Fizzer Worm Is on the Move
UPDATE: Fizzer continues to spread rapidly as anti-virus experts race to analyze the code of what they say is one of the more complex worms in recent memory.The Fizzer worm continued to spread rapidly late Monday afternoon as anti-virus experts raced to analyze the code of what they called one of the more complex worms in recent memory. First seen late last week, Fizzer began spreading in Asia initially but then hit Europe and North American hard Monday as office workers started to open e-mails received over the weekend. As of 4:30 EDT Monday, MessageLabs Inc., a managed service provider in New York that tracks virus activity, had seen more than 25,000 copies of the worm, making it the fifth-most prevalent virus on the Internet this month. "This is one of the more complicated worms weve seen", comments Mikko Hypponen, manager of anti-virus research at F-Secure Corp., based in Helsinki, Finland. "The worm is 200kB of code spaghetti, containing backdoors, code droppers, attack agents, key loggers and even a small Web server."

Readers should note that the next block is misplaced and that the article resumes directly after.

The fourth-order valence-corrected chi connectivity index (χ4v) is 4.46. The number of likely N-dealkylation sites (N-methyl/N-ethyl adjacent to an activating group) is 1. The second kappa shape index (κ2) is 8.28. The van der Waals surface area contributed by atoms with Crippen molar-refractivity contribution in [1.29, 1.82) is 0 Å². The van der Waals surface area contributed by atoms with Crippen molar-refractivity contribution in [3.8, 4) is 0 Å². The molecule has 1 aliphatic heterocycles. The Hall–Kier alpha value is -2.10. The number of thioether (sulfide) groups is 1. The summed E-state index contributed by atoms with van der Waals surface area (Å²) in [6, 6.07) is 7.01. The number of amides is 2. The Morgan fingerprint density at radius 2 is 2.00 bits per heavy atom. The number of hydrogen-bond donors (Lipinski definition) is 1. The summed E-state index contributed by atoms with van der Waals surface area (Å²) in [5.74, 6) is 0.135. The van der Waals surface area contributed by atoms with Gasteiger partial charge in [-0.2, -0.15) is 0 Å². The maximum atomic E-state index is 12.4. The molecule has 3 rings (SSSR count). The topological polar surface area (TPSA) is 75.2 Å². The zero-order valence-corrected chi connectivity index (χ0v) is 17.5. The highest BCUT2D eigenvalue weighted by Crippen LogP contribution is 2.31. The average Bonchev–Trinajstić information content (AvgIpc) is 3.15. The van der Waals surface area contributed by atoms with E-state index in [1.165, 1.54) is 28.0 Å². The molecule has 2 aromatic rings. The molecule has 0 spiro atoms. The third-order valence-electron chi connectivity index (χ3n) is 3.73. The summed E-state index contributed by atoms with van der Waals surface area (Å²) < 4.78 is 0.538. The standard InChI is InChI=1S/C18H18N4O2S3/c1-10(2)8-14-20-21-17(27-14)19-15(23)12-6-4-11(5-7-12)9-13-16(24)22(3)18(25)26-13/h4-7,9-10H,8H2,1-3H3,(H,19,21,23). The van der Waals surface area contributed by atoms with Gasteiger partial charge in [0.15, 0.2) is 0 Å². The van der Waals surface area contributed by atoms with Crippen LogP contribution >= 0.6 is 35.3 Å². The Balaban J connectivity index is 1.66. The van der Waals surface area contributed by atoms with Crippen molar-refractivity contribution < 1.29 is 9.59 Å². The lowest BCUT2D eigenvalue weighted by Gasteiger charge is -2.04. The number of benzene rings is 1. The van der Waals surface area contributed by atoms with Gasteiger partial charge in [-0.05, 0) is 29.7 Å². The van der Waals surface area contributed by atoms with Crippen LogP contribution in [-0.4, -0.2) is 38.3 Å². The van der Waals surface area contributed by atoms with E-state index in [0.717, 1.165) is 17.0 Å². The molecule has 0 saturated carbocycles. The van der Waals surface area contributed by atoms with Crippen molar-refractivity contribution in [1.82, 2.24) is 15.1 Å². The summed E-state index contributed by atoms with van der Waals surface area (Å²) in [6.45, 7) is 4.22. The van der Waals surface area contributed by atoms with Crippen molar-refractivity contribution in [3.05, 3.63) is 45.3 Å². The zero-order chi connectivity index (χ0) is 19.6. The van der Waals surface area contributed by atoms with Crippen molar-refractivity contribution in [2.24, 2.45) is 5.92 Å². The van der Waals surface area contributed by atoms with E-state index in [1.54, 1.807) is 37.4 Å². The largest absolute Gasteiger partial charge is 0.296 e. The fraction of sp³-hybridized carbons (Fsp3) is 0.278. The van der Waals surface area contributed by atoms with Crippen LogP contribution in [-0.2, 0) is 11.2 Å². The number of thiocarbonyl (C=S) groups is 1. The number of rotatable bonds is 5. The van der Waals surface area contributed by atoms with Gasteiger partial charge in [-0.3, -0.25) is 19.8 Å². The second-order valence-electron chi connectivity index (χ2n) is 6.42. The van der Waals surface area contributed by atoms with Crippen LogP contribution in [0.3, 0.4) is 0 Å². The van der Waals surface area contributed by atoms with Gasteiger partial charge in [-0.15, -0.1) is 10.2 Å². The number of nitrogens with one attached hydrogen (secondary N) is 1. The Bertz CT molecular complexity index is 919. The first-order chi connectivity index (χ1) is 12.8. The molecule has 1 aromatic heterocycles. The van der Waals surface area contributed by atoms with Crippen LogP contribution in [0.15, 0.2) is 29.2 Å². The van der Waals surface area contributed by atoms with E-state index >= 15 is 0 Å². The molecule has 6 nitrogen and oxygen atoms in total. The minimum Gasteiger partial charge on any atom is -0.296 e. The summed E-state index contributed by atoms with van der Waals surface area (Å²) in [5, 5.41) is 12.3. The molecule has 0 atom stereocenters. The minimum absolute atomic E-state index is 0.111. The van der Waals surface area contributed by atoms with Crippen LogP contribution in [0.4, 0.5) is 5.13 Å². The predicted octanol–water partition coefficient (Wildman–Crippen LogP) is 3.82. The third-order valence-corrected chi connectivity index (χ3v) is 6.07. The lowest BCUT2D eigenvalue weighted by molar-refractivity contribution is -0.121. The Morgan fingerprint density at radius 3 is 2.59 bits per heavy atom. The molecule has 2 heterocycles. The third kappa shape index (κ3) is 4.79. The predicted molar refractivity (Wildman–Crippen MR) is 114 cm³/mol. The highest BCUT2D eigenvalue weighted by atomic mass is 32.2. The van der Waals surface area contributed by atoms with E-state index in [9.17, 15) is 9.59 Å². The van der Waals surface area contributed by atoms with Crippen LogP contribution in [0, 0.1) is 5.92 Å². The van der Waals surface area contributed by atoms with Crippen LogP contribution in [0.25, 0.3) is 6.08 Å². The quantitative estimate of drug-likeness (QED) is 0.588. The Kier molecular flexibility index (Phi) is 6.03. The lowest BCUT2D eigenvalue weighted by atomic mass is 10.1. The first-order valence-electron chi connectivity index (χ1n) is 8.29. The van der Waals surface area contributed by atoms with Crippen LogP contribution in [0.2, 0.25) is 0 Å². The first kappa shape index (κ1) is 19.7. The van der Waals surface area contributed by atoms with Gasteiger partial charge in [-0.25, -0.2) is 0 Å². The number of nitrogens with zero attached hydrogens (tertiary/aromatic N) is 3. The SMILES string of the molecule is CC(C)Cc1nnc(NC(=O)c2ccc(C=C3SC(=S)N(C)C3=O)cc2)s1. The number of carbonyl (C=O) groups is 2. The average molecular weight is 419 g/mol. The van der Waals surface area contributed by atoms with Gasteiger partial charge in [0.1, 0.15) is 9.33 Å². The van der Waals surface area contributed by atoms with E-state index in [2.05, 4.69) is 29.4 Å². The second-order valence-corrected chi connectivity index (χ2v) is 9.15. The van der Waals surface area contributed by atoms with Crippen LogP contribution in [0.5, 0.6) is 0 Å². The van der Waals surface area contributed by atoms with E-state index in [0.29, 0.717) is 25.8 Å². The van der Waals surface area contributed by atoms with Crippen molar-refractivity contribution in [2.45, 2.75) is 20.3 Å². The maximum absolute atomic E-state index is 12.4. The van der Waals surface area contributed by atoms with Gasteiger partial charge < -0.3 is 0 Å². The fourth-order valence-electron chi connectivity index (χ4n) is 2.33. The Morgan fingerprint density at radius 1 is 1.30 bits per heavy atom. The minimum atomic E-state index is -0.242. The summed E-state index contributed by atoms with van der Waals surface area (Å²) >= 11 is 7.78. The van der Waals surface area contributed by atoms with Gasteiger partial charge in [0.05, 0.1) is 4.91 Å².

The new worm has several other capabilities that make it particularly troubling and dangerous. Fizzer includes an IRC bot that attempts to connect to a number of different IRC servers and, once it establishes a connection, listens passively for further instructions. This kind of activity is often the precursor to a distributed DoS (denial-of-service) attack. The worm also has the ability to create a new user account on AIM (AOL Instant Messenger), join a chat session and then listen for instructions.
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